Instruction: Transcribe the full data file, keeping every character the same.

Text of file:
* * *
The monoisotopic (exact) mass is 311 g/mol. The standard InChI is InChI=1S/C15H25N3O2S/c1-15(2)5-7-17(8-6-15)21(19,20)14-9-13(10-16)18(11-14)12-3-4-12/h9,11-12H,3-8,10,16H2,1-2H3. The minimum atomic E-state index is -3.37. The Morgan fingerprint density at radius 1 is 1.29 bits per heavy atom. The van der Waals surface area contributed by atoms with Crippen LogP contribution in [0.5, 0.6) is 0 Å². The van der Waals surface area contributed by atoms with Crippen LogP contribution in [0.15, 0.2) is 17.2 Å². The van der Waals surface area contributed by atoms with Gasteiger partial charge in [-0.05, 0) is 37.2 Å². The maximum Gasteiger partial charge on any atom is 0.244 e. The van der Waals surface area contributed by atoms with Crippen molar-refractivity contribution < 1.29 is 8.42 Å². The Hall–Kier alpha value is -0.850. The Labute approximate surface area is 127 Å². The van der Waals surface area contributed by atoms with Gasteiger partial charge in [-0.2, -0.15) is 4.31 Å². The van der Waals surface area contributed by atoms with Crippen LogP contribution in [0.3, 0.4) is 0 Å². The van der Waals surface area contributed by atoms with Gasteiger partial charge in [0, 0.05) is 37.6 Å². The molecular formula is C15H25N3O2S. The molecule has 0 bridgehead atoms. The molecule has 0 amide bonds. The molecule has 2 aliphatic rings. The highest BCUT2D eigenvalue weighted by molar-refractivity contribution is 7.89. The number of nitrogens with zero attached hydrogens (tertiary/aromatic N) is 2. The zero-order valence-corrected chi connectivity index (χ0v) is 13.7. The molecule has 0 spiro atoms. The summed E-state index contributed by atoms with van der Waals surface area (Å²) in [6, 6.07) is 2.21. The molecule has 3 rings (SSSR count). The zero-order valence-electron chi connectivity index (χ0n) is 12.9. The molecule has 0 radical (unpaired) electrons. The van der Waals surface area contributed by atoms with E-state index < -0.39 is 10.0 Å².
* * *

The monoisotopic (exact) mass is 311 g/mol. The standard InChI is InChI=1S/C15H25N3O2S/c1-15(2)5-7-17(8-6-15)21(19,20)14-9-13(10-16)18(11-14)12-3-4-12/h9,11-12H,3-8,10,16H2,1-2H3. The minimum atomic E-state index is -3.37. The Morgan fingerprint density at radius 1 is 1.29 bits per heavy atom. The van der Waals surface area contributed by atoms with Crippen LogP contribution in [0.5, 0.6) is 0 Å². The van der Waals surface area contributed by atoms with Crippen LogP contribution in [0.15, 0.2) is 17.2 Å². The van der Waals surface area contributed by atoms with Gasteiger partial charge in [-0.05, 0) is 37.2 Å². The maximum Gasteiger partial charge on any atom is 0.244 e. The van der Waals surface area contributed by atoms with Crippen molar-refractivity contribution < 1.29 is 8.42 Å². The Hall–Kier alpha value is -0.850. The Labute approximate surface area is 127 Å². The van der Waals surface area contributed by atoms with Gasteiger partial charge in [-0.2, -0.15) is 4.31 Å². The van der Waals surface area contributed by atoms with Crippen LogP contribution in [0.3, 0.4) is 0 Å². The van der Waals surface area contributed by atoms with Gasteiger partial charge in [0, 0.05) is 37.6 Å². The molecular formula is C15H25N3O2S. The molecule has 0 bridgehead atoms. The molecule has 0 amide bonds. The molecule has 2 aliphatic rings. The highest BCUT2D eigenvalue weighted by molar-refractivity contribution is 7.89. The number of nitrogens with zero attached hydrogens (tertiary/aromatic N) is 2. The zero-order valence-corrected chi connectivity index (χ0v) is 13.7. The molecule has 0 spiro atoms. The summed E-state index contributed by atoms with van der Waals surface area (Å²) in [6, 6.07) is 2.21. The molecule has 3 rings (SSSR count). The zero-order valence-electron chi connectivity index (χ0n) is 12.9. The molecule has 0 radical (unpaired) electrons. The van der Waals surface area contributed by atoms with E-state index < -0.39 is 10.0 Å².